asymptotics on that, 1 plus 1 over n to the n goes to e, so that's about e to the

n over n to the n. and I'm just doing this sketch now cause

we're working with [UNKNOWN], and we can be more precise and carry it out there

[UNKNOWN] accuracy if we wanted. and so this is just to check how close

this bound is to what we know. Well, what we know is from Sterling's

approximation, one over N factorial is about e to the N over N to the N squared

of 2 pi N. So we're off.

This bound is too high, just by a factor of square root of 2 pi N.

which is not bad considering it grows exponentially.

So we get a pretty good approximation to Of the function with this really simple

bound. So that's a saddle point bound.

And the saddle point method, what is going to be just about getting rid of

that factor or finding a proximation that's more accurate and brings that

factor back in. Now let's look at another example.

suppose we want to estimate 2N choose N. so that's the coefficient of z to the N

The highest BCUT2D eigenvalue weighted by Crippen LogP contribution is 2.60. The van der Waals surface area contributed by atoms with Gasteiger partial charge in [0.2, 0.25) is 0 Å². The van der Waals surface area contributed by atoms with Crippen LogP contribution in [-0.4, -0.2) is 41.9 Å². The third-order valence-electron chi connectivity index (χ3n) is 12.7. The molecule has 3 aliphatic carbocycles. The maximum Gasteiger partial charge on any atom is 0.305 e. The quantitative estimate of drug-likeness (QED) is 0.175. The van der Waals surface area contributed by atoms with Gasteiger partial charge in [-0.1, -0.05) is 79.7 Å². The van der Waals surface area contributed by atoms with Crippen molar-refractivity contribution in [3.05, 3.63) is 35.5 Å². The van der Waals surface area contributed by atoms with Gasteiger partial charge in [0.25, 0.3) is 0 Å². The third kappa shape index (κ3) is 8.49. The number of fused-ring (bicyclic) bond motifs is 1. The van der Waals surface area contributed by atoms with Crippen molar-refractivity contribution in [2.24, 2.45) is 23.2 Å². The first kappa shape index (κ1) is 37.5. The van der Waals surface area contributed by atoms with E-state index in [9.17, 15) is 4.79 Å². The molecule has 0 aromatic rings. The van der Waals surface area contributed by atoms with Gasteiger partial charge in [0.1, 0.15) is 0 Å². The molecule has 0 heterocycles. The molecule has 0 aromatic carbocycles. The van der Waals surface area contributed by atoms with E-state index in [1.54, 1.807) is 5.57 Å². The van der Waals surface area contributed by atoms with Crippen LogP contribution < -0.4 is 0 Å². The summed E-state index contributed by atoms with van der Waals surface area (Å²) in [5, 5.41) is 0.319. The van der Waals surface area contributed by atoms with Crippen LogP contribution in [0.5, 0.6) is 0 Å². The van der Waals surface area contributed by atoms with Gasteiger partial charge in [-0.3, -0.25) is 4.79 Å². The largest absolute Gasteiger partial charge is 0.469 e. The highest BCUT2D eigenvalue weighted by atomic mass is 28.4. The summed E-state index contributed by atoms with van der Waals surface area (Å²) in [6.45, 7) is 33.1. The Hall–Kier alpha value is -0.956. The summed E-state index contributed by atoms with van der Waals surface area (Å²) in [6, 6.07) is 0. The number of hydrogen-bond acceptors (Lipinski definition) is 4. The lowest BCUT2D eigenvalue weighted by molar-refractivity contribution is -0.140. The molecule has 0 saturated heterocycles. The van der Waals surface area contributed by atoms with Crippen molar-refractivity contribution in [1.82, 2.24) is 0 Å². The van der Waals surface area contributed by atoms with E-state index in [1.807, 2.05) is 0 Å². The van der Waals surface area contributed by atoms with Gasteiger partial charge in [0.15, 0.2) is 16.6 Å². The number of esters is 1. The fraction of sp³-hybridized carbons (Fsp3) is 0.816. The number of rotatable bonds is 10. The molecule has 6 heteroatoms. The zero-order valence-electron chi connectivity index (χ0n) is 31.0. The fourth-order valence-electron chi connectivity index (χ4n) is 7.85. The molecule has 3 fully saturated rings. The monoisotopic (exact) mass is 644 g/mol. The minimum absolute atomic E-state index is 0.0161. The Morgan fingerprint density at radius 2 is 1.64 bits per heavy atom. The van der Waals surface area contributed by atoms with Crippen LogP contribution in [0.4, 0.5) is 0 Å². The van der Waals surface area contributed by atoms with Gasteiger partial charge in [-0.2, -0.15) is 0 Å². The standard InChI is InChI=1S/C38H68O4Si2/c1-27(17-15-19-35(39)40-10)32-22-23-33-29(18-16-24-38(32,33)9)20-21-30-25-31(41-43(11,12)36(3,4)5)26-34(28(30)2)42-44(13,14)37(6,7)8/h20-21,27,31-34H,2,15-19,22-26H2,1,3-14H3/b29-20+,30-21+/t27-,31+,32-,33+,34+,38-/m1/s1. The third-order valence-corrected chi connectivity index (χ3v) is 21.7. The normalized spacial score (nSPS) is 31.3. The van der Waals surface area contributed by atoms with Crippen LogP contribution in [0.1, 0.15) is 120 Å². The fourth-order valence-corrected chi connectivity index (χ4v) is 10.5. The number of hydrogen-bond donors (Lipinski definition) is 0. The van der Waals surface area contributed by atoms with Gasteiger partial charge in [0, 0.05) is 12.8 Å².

in 1 plus z to the 2N. so so now we'll just take G of z to be 1

plus z to the 2N. the saddle point equation is to take the

ratio G prime over G and set equal to N plus one so in this case that works out

to 2NC equals N plus 1 times one plus C. Or the saddle point is N plus 1 over N

minus 1. so that's where the exact saddle point is

and then the saddle point bound is to take 1,

To is to G of zeta over zeta to the N, so N plus 1 over N minus 1 to the N and then

G of zeta, 1 plus that 2N and work it out, then we get 4N squared over N

squared minus 1, to the N. And again that's about 4 to the N.

And how close is that to what we know? Well we know that 2N.

Is about 4dN over square root of pi N. Of what we did from Sterlid's

approximation earlier on. So, again, the bound is off too high,

only by a factor of about square root of pi N.

so, s,s, simple method for estimating the value of coefficients just by determining

the saddle point. and then plugging in that value to the

function divide that by the Nth power. and, it's off by a little bit, but not

much considering the exponential growth. That's the development of saddle point

bounds.